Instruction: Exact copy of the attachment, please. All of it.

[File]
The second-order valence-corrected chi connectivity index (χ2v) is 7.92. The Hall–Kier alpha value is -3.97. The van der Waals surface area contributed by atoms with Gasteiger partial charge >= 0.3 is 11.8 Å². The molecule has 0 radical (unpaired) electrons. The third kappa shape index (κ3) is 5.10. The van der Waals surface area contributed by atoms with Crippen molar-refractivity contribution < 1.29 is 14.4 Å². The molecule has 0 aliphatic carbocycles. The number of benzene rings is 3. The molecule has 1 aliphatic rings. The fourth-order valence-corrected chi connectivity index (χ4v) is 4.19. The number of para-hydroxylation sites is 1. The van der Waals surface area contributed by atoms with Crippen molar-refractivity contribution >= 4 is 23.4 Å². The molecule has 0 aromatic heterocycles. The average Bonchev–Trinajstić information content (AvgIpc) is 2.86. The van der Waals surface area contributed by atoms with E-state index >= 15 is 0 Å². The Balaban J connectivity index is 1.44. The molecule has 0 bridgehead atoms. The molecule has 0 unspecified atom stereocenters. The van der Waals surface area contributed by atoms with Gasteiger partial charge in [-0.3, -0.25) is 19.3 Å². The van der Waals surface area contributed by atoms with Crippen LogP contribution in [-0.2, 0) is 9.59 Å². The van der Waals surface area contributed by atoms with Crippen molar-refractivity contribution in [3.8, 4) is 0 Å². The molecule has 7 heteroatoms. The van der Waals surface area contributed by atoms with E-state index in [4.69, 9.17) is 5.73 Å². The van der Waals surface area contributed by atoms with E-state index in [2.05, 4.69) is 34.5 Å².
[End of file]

The second-order valence-corrected chi connectivity index (χ2v) is 7.92. The Hall–Kier alpha value is -3.97. The van der Waals surface area contributed by atoms with Gasteiger partial charge >= 0.3 is 11.8 Å². The molecule has 0 radical (unpaired) electrons. The third kappa shape index (κ3) is 5.10. The van der Waals surface area contributed by atoms with Crippen molar-refractivity contribution < 1.29 is 14.4 Å². The molecule has 0 aliphatic carbocycles. The number of benzene rings is 3. The molecule has 1 aliphatic rings. The fourth-order valence-corrected chi connectivity index (χ4v) is 4.19. The number of para-hydroxylation sites is 1. The van der Waals surface area contributed by atoms with Crippen molar-refractivity contribution >= 4 is 23.4 Å². The molecule has 0 aromatic heterocycles. The average Bonchev–Trinajstić information content (AvgIpc) is 2.86. The van der Waals surface area contributed by atoms with E-state index >= 15 is 0 Å². The Balaban J connectivity index is 1.44. The molecule has 0 bridgehead atoms. The molecule has 0 unspecified atom stereocenters. The van der Waals surface area contributed by atoms with Gasteiger partial charge in [-0.3, -0.25) is 19.3 Å². The van der Waals surface area contributed by atoms with Crippen LogP contribution in [-0.2, 0) is 9.59 Å². The van der Waals surface area contributed by atoms with Crippen molar-refractivity contribution in [3.8, 4) is 0 Å². The molecule has 7 heteroatoms. The van der Waals surface area contributed by atoms with E-state index in [4.69, 9.17) is 5.73 Å². The van der Waals surface area contributed by atoms with E-state index in [2.05, 4.69) is 34.5 Å².